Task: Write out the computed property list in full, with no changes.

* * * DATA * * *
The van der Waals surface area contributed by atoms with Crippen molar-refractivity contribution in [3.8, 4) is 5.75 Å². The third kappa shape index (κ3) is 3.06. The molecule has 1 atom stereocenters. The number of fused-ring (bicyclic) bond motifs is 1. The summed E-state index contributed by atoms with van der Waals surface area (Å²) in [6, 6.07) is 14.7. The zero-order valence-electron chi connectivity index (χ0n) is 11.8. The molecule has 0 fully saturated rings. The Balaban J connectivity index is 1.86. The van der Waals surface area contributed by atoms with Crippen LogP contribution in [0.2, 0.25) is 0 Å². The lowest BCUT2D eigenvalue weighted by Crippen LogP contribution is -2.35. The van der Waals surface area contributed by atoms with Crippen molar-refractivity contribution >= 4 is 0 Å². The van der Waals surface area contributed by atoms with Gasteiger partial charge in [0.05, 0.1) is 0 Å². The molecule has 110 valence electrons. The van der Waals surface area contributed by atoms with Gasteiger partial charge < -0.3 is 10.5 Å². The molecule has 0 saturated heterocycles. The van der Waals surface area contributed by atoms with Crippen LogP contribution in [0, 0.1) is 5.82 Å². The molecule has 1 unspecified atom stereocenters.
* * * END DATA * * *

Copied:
The van der Waals surface area contributed by atoms with Crippen molar-refractivity contribution in [3.8, 4) is 5.75 Å². The third kappa shape index (κ3) is 3.06. The molecule has 1 atom stereocenters. The number of fused-ring (bicyclic) bond motifs is 1. The summed E-state index contributed by atoms with van der Waals surface area (Å²) in [6, 6.07) is 14.7. The zero-order valence-electron chi connectivity index (χ0n) is 11.8. The molecule has 0 fully saturated rings. The Balaban J connectivity index is 1.86. The van der Waals surface area contributed by atoms with Crippen LogP contribution in [0.2, 0.25) is 0 Å². The lowest BCUT2D eigenvalue weighted by Crippen LogP contribution is -2.35. The van der Waals surface area contributed by atoms with Crippen molar-refractivity contribution >= 4 is 0 Å². The van der Waals surface area contributed by atoms with Gasteiger partial charge in [0.05, 0.1) is 0 Å². The molecule has 110 valence electrons. The van der Waals surface area contributed by atoms with Gasteiger partial charge < -0.3 is 10.5 Å². The molecule has 0 saturated heterocycles. The van der Waals surface area contributed by atoms with Crippen LogP contribution in [0, 0.1) is 5.82 Å². The molecule has 1 unspecified atom stereocenters.